A sound static analyzer for EVM smart contracts based on HoRSt
You can either build eThor from the latest sources (follow the instructions in
README.md) or download a precompiled jar.
The HoRSt framework, upon which eThor builds, it available here.
The tool used to reconstruct the control flow is available here.
Generate SMT-LIB files from contracts with reconstructed control flows
Given a contract with reconstructed control flow (such as the ones below, or the ones generated with the tool above) you can generate SMT-LIB files for z3.
sat result shows a potential reentrancy vulnerability.
java -jar ethor.jar --smt-out-dir=. --no-output-query-results --preanalysis --prune-strategy=aggressive --predicate-inlining-strategy=linear <input-file> z3 <input-file>.smt
The different options can be shown with
java -jar ethor.jar --help, the ones above are reasonable defaults.
Execute z3 directly from eThor
You can also execute z3 directly from within eThor, if a compatible
libz3.so is in
A simple way in Linux is to extend the
LD_LIBRARY_PATH environment variable with the directory containing
export LD_LIBRARY_PATH=<path-to-libz3>:$LD_LIBRARY_PATH # this step may be unnecessary java -jar ethor.jar --preanalysis --prune-strategy=aggressive --predicate-inlining-strategy=linear <input-file>
- contracts in the benchmark (720 contracts)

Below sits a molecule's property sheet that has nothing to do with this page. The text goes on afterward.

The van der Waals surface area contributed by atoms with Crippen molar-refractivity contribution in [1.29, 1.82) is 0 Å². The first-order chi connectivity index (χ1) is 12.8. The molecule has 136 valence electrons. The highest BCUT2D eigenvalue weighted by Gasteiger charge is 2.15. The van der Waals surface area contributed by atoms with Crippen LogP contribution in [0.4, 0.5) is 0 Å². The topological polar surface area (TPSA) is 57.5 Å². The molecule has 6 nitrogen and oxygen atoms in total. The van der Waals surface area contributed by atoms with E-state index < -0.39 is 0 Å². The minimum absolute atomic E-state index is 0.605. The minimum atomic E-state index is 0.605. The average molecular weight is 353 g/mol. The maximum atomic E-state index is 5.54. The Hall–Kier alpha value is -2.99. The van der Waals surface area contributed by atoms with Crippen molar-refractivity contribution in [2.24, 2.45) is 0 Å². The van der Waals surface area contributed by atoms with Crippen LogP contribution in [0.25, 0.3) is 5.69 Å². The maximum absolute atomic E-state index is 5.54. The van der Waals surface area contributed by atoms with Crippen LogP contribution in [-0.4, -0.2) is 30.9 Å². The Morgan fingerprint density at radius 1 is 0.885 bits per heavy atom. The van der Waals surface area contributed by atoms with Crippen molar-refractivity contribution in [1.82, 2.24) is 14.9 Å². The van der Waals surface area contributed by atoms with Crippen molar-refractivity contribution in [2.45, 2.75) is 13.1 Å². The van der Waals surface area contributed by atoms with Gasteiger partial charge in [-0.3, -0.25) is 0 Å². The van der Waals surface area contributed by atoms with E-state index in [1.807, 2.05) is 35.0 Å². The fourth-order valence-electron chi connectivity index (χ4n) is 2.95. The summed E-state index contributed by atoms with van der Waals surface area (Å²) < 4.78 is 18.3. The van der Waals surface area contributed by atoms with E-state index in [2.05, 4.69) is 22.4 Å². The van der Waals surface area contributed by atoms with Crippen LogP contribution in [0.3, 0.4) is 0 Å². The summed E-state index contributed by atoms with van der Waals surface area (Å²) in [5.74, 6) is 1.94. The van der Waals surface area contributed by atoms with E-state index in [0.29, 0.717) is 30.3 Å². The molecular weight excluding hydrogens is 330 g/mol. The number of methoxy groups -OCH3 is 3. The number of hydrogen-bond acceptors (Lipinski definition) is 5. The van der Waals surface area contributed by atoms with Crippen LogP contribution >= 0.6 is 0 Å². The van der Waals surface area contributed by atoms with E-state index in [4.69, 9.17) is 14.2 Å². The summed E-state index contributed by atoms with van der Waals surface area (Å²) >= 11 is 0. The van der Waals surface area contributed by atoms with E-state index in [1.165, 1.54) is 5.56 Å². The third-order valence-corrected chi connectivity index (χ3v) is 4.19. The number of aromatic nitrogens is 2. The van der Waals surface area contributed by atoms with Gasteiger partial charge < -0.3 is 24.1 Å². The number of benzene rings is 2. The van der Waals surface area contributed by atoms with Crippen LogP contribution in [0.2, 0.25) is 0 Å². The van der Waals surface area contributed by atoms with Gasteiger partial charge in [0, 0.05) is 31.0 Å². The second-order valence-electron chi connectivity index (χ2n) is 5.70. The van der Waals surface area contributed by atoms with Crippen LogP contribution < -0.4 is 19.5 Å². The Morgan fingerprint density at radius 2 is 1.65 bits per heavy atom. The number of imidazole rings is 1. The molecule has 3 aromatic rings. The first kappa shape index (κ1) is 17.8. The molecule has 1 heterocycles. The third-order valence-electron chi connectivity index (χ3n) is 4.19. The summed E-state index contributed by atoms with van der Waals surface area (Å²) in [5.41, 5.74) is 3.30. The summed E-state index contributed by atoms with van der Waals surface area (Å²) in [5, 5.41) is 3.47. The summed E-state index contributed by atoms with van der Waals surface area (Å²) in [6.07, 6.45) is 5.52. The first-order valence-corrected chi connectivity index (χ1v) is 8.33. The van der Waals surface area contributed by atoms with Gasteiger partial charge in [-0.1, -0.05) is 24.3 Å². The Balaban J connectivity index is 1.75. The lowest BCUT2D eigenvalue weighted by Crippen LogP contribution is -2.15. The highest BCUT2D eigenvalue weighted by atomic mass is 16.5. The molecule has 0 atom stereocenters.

- non-trivial contracts in the benchmark contracts with reconstructed control flow (605 contracts)
- Solidity sources for the benchmarks, where available (601 contracts)
- SMT-Lib files generated for the experimental evaluation (42 MiB, 4.5 GiB uncompressed)
- classification of contracts and ground truth
- data set for functional correctness case study
In order to simplify reproducing the results from our CCS 2020 submission, we provide a docker image:
This version incorporates fixes for bugs found by the SmartBugs team.
README.md for more details.
The parser of eThor assumes that the executable part of a contract only contains valid opcodes and treats all code starting from the first invalid opcode as (non-executable) metadata suffix.
Since eThor targets the Constantinople version of Ethereum (2019), the results for code targeting newer version will not yield the correct results if unsupported instructions are used in a contract.
To see if a contract uses such an instruction, run eThor with the
If the output contains lines similar to
18:20:32.621 [main] WARN wien.secpriv.ethor.ContractLexer - Integer 238 does not correspond to opcode! 18:20:32.621 [main] WARN wien.secpriv.ethor.ContractLexer - Encountered an unknown bytecode, skipping the subsequent after the byte...2
the results of the analyses should not be trusted, unless it is verified that the invalid opcode indeed appears in the metadata suffix.